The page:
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United States Department of Agriculture

Agricultural Research Service

Research Project: BIOLOGY AND MANAGEMENT OF INVASIVE WEEDS IN THE WESTERN UNITED STATES Title: Integrated management of Scotch broom, Cytisus scoparius: is control enhanced when seed predation is combined with prescribed fire or mowing?

Authors
item Reddy, Angelica
item Carruthers, Raymond
item Mills, Nick -

Submitted to: Meeting Abstract
Publication Type: Abstract Only
Publication Acceptance Date: September 13, 2010
Publication Date: N/A

Interpretive Summary: Integrated weed management (IWM) strategies are being advocated and employed to control invasive plants species. Prescribed fire, mechanical removal, and biological control by a beetle seed predator (Exapion fuscirostre) are used to manage Scotch broom (Cytisus scoparius) in prairies at Fort Lewis, Washington. In this study, we compared three management strategies [biological control alone (BC), BC with fire (BC + F), and BC with mowing (BC + M)] to determine if combining fire or mowing with biological control improves the control of Scotch broom. We measured seed production by Scotch broom and beetle seed predation at both the pod and plant scale, and seed bank density over two field seasons. There was no difference in the number of seeds per pod among management strategies. However, both the BC + M and BC + F plots contained fewer pods per plant, fewer mature seeds per plant, and a greater reduction in the number of seeds per meter square in the soil than BC plots. We found no difference among the three management strategies in the number of beetles per pod or the number of seeds predated by the beetle per pod or plant. While both integrated management strategies seemed to outperformed BC alone in reducing seed production and the seed bank, we propose that prescribed burning may be a more effective strategy for long term control of Scotch broom.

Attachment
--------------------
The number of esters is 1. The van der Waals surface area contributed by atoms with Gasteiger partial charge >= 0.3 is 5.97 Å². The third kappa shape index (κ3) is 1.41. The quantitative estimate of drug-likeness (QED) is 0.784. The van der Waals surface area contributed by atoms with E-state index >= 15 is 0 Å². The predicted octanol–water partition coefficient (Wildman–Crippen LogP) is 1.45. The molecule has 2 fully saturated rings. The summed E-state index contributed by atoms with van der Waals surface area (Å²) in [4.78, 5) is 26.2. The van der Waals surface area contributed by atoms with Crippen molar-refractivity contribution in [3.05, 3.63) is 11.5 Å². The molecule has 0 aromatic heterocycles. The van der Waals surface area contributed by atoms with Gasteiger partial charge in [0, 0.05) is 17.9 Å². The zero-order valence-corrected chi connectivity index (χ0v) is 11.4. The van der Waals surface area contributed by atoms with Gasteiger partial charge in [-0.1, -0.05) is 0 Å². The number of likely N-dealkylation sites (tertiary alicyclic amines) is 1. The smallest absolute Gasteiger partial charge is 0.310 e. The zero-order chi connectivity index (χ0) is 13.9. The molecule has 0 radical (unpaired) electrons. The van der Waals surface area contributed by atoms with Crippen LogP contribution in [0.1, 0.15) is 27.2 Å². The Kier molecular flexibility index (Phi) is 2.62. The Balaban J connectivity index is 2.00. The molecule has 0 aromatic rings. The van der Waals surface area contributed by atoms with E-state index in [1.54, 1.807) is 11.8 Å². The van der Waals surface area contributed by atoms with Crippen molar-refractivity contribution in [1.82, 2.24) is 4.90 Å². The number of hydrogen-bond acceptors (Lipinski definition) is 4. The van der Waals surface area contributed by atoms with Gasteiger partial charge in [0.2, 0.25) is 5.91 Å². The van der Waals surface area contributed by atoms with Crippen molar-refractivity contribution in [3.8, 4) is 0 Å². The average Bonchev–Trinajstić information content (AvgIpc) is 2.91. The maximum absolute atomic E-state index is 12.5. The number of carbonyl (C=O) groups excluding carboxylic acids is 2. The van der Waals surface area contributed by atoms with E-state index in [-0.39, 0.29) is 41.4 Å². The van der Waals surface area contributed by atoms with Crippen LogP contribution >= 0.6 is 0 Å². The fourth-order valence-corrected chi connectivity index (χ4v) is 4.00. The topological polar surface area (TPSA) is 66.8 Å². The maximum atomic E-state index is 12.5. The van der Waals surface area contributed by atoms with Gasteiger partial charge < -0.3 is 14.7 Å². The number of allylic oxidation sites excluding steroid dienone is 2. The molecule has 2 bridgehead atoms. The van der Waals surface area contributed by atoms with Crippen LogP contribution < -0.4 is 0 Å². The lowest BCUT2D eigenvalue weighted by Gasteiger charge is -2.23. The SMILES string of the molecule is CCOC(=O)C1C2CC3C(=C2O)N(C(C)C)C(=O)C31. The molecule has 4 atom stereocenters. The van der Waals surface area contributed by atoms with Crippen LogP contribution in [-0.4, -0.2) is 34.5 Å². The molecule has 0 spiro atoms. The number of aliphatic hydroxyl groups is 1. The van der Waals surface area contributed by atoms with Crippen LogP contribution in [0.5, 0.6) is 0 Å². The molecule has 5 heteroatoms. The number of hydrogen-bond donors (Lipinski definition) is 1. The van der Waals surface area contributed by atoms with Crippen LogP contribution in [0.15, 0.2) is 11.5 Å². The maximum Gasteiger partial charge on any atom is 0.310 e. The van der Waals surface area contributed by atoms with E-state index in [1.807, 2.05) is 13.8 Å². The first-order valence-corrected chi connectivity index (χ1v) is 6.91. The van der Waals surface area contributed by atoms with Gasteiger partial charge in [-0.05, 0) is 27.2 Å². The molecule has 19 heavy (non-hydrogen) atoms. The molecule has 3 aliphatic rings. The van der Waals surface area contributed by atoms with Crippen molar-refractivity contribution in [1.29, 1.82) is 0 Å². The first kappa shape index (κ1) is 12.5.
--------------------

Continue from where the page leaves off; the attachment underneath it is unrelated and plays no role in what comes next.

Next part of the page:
Technical Abstract: Integrated weed management (IWM) strategies are being advocated and employed to control invasive plants species. Prescribed fire, mechanical removal, and biological control (seed predator Exapion fuscirostre) are used to manage the invasive plant, Cytisus scoparius, in prairies at Fort Lewis, Washington. In this study, we compared the impact of three management strategies [biological control alone (BC), BC with fire (BC + F), and BC with mowing (BC + M)] to determine if combining fire or mowing with biological control enhances control of C. scoparius. We measured seed production by C. scoparius and seed predation by E. fuscirostre at both the pod and plant scale, and seed bank density over two field seasons in replicated field plots. There was no difference in the number of seeds per pod among management strategies. However, there were 71% fewer pods per plant, 79% fewer mature seeds per plant, and an 82% reduction in seed bank density in the BC + M plots, and 55% fewer pods per plant, 69% fewer mature seeds per plant, and a 93% reduction in seed bank density in the BC + F plots compared to the BC alone plots. We found no difference among management strategies in the number of E. fuscirostre per pod or the proportion of seeds predated by E. fuscirostre at either the pod or whole plant scale. While both integrated management strategies outperformed BC alone in reducing seed production and the seed bank, with no statistical difference between them, we propose that short-rotation prescribed fire may prove to be the more effective strategy for long-term management of C. scoparius as its potential for slightly greater depletion of the seed bank.

Last Modified: 10/31/2014
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